Willie J. Dobine, Petitioner-appellant, v. United States Attorney General, et al., Respondents-appellees, 456 F.2d 1256 (5th Cir. 1972)Annotate this Case
Willie J. Dobine, pro se.
John W. Stokes, Jr., U. S. Atty., William P. Gaffney, Asst. U. S. Atty., Atlanta, Ga., for respondents-appellees.
Before GEWIN, AINSWORTH and SIMPSON, Circuit Judges.
In this appeal from the denial of his petition for mandamus, Dobine challenges the conclusion of the district court that he was not entitled to certain credit on his federal sentence for the time spent in state custody. Finding no error, we affirm the judgment below.1
On January 19, 1962, Dobine was sentenced in the United States District Court for the Eastern District of Michigan to serve six concurrent ten-year sentences. Upon the recommendation of the district judge, the Attorney General designated Michigan State Prison at Jackson, Michigan as the place for service of his federal sentence, thereby making his federal sentence run concurrently with the previously imposed twenty-one-year state sentence he was then serving at Jackson.
Appellant Dobine was granted parole on his state sentence on April 3, 1967. He was then taken into federal custody for completion of his ten-year federal sentence, on which he was mandatorily released on August 30, 1968, with 1,234 days remaining.
The appellant was subsequently arrested and convicted in the State of Michigan for using a credit card without the owner's consent, and received a sentence of two and one-half years on October 14, 1969. While serving this sentence at the Michigan State Prison, his state parole was revoked and made to run concurrently with the two and one-half-year sentence.
Thereafter, the United States Board of Parole lodged a detainer against the appellant on the basis of the November 6, 1969 issuance of a mandatory release violator's warrant. The warrant was executed on January 4, 1971, upon the appellant's release from state prison. He was then returned to the United States Penitentiary at Atlanta, Georgia, where his mandatory release was revoked after a hearing on February 16, 1971. Appellant Dobine is presently confined at Atlanta serving the unexpired 1,234 days remaining on his 1962 federal sentence.
The gravamen of Dobine's complaint is that because the Attorney General originally allowed his state and federal sentences to run concurrently, the time spent in custody for both the state and federal parole violations should also be computed on a concurrent basis. Thus, he concludes, the Attorney General and the Bureau of Prisons should credit him with the 443 days he was incarcerated at the Michigan State Prison from October 14, 1969 until January 4, 1971.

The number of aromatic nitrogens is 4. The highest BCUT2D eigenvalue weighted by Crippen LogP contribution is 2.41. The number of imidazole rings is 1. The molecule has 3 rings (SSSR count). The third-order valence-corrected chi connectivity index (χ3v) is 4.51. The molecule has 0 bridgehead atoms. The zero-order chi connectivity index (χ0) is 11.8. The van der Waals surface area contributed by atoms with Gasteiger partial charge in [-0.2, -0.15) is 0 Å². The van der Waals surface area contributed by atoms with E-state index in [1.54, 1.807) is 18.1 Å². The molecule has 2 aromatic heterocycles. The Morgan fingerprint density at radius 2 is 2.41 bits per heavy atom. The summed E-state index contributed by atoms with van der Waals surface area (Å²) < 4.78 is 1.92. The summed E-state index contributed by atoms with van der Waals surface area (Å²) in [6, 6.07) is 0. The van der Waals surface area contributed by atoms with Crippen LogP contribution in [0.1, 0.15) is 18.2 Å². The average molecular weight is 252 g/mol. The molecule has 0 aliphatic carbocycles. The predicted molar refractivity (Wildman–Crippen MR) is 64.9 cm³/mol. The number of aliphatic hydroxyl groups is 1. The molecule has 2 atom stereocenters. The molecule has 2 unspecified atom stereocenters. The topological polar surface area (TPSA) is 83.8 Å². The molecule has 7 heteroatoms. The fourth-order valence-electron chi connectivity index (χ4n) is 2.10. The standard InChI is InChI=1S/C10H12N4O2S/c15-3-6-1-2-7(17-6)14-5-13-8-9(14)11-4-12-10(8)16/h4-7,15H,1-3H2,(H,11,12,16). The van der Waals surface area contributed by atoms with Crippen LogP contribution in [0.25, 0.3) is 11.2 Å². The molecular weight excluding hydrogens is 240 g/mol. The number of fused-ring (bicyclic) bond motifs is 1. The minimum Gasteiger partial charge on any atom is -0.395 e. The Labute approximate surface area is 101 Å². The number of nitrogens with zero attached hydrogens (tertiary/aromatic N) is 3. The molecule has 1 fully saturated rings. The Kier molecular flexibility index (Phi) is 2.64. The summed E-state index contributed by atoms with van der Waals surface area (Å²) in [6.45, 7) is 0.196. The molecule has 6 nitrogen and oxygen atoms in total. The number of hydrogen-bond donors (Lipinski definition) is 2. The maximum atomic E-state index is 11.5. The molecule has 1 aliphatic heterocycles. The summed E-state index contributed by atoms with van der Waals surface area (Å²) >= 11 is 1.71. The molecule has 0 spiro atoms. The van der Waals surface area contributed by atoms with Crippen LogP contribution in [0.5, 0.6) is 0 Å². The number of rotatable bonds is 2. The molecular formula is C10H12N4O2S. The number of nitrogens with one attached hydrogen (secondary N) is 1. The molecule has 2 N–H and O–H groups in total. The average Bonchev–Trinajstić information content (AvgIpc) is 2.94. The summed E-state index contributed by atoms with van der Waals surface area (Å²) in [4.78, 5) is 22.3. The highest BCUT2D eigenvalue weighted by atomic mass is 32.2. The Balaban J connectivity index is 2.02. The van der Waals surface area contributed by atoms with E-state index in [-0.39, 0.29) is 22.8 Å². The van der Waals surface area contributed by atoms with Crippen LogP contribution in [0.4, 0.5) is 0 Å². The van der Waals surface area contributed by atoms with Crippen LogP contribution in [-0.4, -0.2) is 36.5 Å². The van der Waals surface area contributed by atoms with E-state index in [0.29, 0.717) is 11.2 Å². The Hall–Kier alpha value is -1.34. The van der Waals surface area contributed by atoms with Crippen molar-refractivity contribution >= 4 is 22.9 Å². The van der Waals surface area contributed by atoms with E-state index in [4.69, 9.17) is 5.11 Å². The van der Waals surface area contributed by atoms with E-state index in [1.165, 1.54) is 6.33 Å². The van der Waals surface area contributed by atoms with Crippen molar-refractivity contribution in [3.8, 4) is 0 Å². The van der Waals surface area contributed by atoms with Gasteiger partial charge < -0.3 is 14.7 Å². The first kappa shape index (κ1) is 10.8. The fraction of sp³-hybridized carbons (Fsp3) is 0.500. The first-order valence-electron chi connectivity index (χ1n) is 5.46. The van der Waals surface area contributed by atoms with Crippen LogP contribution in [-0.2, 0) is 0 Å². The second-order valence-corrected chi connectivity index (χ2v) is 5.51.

The Eighth Circuit Court of Appeals was faced with the identical issue in the case of Hash v. Henderson, 8th Cir. 1967, 385 F.2d 475. In that case, as here, the Attorney General had allowed Hash's federal sentence to run concurrently with a state sentence. Subsequent to his parole by both federal and state authorities, he was returned to state custody as a parole violator. A federal parole violator's warrant was issued and executed upon his release from state custody. The Court held that Hash's reconfinement in the state penitentiary did not amount to his being returned to federal custody because under the terms of 18 U.S.C. § 4205, such custody can only be obtained by the execution of the violator warrant.
The Eighth Circuit held that:
"The fact that the Attorney General chose initially to accept the court's recommendation did not commit him to allow the prisoner, whatsoever the circumstances, to serve the full sentence concurrently. [citations omitted] Nor can it be inferred that he consented to the unexpired portion of the federal sentence being served concurrently with the state sentence by his failure to revoke his original designation. He was not obliged to designate where the prisoner should be confined for the balance of his federal sentence until he reacquired custody of him and a redesignation became necessary. [citation omitted]" Hash v. Henderson, supra, 385 F.2d at 478.
We are in full agreement with the conclusion reached by the Eighth Circuit, and adopt their position in this case. See also Hardy v. United States Board of Parole, 9th Cir. 1971, 443 F.2d 402.
Accordingly, the judgment of the district court is affirmed.
It is appropriate to dispose of this pro se case summarily, pursuant to this Court's local Rule 9(c) (2), appellant having failed to file a brief within the time fixed by Rule 31, Federal Rules of Appellate Procedure. Kimbrough v. Beto, Director, 5th Cir. 1969, 412 F.2d 981